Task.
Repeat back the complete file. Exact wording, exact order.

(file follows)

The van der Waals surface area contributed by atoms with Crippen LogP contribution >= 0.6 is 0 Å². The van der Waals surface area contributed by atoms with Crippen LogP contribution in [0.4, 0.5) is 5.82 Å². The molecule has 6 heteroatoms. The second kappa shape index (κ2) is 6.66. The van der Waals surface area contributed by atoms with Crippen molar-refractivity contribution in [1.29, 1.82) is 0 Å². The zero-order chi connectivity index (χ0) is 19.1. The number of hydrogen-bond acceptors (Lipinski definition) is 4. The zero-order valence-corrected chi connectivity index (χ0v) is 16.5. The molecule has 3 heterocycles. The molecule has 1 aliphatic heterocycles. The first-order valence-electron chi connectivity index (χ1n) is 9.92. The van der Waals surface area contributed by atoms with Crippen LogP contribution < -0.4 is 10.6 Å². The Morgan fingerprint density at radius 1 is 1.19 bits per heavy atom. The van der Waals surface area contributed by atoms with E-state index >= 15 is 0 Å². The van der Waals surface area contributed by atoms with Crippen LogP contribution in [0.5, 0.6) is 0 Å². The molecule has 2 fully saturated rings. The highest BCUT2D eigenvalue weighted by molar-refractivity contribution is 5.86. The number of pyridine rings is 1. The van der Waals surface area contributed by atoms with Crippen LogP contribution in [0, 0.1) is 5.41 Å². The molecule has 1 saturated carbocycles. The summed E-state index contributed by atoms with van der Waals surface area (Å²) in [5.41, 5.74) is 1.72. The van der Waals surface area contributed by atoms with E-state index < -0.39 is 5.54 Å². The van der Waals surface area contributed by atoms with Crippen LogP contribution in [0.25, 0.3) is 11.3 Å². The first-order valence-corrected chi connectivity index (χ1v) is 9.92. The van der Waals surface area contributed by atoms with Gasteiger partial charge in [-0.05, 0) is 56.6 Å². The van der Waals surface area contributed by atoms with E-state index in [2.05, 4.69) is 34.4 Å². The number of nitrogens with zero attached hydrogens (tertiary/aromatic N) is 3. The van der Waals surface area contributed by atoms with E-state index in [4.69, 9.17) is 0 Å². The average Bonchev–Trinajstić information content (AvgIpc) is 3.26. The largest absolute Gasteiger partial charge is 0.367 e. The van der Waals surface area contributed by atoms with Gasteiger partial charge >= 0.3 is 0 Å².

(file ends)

The van der Waals surface area contributed by atoms with Crippen LogP contribution >= 0.6 is 0 Å². The van der Waals surface area contributed by atoms with Crippen LogP contribution in [0.4, 0.5) is 5.82 Å². The molecule has 6 heteroatoms. The second kappa shape index (κ2) is 6.66. The van der Waals surface area contributed by atoms with Crippen molar-refractivity contribution in [1.29, 1.82) is 0 Å². The zero-order chi connectivity index (χ0) is 19.1. The number of hydrogen-bond acceptors (Lipinski definition) is 4. The zero-order valence-corrected chi connectivity index (χ0v) is 16.5. The molecule has 3 heterocycles. The molecule has 1 aliphatic heterocycles. The first-order valence-electron chi connectivity index (χ1n) is 9.92. The van der Waals surface area contributed by atoms with Crippen LogP contribution < -0.4 is 10.6 Å². The Morgan fingerprint density at radius 1 is 1.19 bits per heavy atom. The van der Waals surface area contributed by atoms with E-state index >= 15 is 0 Å². The van der Waals surface area contributed by atoms with Crippen LogP contribution in [0.5, 0.6) is 0 Å². The molecule has 2 fully saturated rings. The highest BCUT2D eigenvalue weighted by molar-refractivity contribution is 5.86. The number of pyridine rings is 1. The van der Waals surface area contributed by atoms with Crippen LogP contribution in [0, 0.1) is 5.41 Å². The molecule has 1 saturated carbocycles. The summed E-state index contributed by atoms with van der Waals surface area (Å²) in [5.41, 5.74) is 1.72. The van der Waals surface area contributed by atoms with E-state index < -0.39 is 5.54 Å². The van der Waals surface area contributed by atoms with Crippen LogP contribution in [0.25, 0.3) is 11.3 Å². The first-order valence-corrected chi connectivity index (χ1v) is 9.92. The van der Waals surface area contributed by atoms with Gasteiger partial charge in [-0.05, 0) is 56.6 Å². The van der Waals surface area contributed by atoms with E-state index in [2.05, 4.69) is 34.4 Å². The number of nitrogens with zero attached hydrogens (tertiary/aromatic N) is 3. The van der Waals surface area contributed by atoms with E-state index in [4.69, 9.17) is 0 Å². The average Bonchev–Trinajstić information content (AvgIpc) is 3.26. The largest absolute Gasteiger partial charge is 0.367 e. The van der Waals surface area contributed by atoms with Gasteiger partial charge >= 0.3 is 0 Å².